There are many conflicting pieces of advice out there about the health implications of drinking tea and coffee. While these caffeinated beverages seem to be good for heart and brain health, drinking too much can cause digestive issues and anxiety. This is why many parents feel unsure about the age they’re happy for their kids to start drinking tea and coffee. If this is an issue you and your family are dealing with, check out this advice.
Why Does Your Kid Want It?
Consider why your child is asking to drink tea or coffee—are they hoping to imitate their parents and older siblings, or are they genuinely struggling with fatigue and lack of energy? If they are young and simply want a taste, giving them a sip of tea can be a way to placate this curiosity. If they are older and struggling with tiredness, it may be worth getting their health checked for issues such as anemia before you start doling out the caffeine.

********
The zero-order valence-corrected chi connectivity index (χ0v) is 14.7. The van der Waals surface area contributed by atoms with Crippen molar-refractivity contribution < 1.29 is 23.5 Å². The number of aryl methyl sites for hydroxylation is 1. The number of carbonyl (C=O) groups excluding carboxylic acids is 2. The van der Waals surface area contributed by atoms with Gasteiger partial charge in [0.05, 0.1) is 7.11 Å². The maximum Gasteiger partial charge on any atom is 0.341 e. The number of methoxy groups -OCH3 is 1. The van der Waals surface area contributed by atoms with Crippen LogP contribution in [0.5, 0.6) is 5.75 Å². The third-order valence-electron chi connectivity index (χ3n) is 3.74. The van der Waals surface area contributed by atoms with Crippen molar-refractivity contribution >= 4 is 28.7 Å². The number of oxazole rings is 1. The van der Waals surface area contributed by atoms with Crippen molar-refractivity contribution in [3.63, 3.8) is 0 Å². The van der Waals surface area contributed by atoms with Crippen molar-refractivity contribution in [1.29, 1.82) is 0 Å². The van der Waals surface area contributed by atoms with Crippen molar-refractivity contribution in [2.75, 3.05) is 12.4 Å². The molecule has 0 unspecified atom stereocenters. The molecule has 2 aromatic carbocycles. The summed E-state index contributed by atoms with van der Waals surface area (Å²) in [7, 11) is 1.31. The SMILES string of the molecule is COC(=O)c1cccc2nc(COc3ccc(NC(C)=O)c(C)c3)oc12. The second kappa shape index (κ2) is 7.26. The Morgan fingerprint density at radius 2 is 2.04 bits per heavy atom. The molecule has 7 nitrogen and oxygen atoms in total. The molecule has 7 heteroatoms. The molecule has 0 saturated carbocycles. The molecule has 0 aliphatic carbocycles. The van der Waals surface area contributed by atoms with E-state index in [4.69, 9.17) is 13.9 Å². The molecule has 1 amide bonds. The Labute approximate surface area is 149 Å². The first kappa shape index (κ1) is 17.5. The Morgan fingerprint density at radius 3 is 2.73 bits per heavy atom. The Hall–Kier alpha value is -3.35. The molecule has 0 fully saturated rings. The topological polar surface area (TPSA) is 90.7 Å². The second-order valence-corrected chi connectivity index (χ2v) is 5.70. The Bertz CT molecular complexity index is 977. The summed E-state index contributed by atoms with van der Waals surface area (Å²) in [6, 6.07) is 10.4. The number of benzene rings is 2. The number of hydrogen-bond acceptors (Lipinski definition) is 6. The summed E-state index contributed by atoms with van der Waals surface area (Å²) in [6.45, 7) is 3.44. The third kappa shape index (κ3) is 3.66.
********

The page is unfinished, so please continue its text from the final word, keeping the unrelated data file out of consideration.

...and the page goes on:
Start Them on Decaffeinated
Why not offer them a cup of decaffeinated tea or coffee first? While caffeine isn’t necessarily a problem, it can disturb hungry children’s sleep and give them even more energy, which probably isn’t what you want on a Tuesday night! Decaffeinated versions of these drinks taste very similar but will have less of an impact on your kids.
Make it a Weekend Ritual
If your child is still clamoring for real coffee or tea, why not suggest it as a morning weekend treat? If it’s drunk in the morning, there’s less chance that the tea or coffee will keep them awake at night, and keeping it to once or twice a week means there’s less chance they will get addicted to the caffeine.